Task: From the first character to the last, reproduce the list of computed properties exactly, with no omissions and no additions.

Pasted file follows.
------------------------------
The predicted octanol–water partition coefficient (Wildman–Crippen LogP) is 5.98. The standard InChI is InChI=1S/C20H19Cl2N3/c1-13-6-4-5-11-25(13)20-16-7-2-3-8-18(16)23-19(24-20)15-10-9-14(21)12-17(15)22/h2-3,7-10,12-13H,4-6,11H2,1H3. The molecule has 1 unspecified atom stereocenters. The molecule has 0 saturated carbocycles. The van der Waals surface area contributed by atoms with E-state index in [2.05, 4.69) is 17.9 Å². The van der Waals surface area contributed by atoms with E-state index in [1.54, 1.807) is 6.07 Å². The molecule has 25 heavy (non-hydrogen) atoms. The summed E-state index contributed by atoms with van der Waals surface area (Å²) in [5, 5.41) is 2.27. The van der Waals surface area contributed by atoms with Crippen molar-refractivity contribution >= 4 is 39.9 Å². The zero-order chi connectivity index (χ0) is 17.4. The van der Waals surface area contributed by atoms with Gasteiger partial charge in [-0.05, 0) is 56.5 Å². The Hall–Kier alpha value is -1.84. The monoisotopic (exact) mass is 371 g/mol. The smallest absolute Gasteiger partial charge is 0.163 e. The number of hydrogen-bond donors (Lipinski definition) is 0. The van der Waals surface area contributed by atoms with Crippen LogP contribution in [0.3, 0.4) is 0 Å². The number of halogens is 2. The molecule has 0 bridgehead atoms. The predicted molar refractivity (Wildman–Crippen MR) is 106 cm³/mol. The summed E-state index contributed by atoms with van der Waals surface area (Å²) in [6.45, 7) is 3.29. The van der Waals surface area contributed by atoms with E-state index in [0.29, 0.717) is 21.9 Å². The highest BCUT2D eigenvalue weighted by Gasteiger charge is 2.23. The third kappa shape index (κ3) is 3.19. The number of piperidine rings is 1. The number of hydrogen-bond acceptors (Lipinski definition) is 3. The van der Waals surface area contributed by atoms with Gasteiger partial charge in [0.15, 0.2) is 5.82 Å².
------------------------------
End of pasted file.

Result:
The predicted octanol–water partition coefficient (Wildman–Crippen LogP) is 5.98. The standard InChI is InChI=1S/C20H19Cl2N3/c1-13-6-4-5-11-25(13)20-16-7-2-3-8-18(16)23-19(24-20)15-10-9-14(21)12-17(15)22/h2-3,7-10,12-13H,4-6,11H2,1H3. The molecule has 1 unspecified atom stereocenters. The molecule has 0 saturated carbocycles. The van der Waals surface area contributed by atoms with E-state index in [2.05, 4.69) is 17.9 Å². The van der Waals surface area contributed by atoms with E-state index in [1.54, 1.807) is 6.07 Å². The molecule has 25 heavy (non-hydrogen) atoms. The summed E-state index contributed by atoms with van der Waals surface area (Å²) in [5, 5.41) is 2.27. The van der Waals surface area contributed by atoms with Crippen molar-refractivity contribution >= 4 is 39.9 Å². The zero-order chi connectivity index (χ0) is 17.4. The van der Waals surface area contributed by atoms with Gasteiger partial charge in [-0.05, 0) is 56.5 Å². The Hall–Kier alpha value is -1.84. The monoisotopic (exact) mass is 371 g/mol. The smallest absolute Gasteiger partial charge is 0.163 e. The number of hydrogen-bond donors (Lipinski definition) is 0. The van der Waals surface area contributed by atoms with Crippen LogP contribution in [0.3, 0.4) is 0 Å². The number of halogens is 2. The molecule has 0 bridgehead atoms. The predicted molar refractivity (Wildman–Crippen MR) is 106 cm³/mol. The summed E-state index contributed by atoms with van der Waals surface area (Å²) in [6.45, 7) is 3.29. The van der Waals surface area contributed by atoms with E-state index in [0.29, 0.717) is 21.9 Å². The highest BCUT2D eigenvalue weighted by Gasteiger charge is 2.23. The third kappa shape index (κ3) is 3.19. The number of piperidine rings is 1. The number of hydrogen-bond acceptors (Lipinski definition) is 3. The van der Waals surface area contributed by atoms with Gasteiger partial charge in [0.15, 0.2) is 5.82 Å².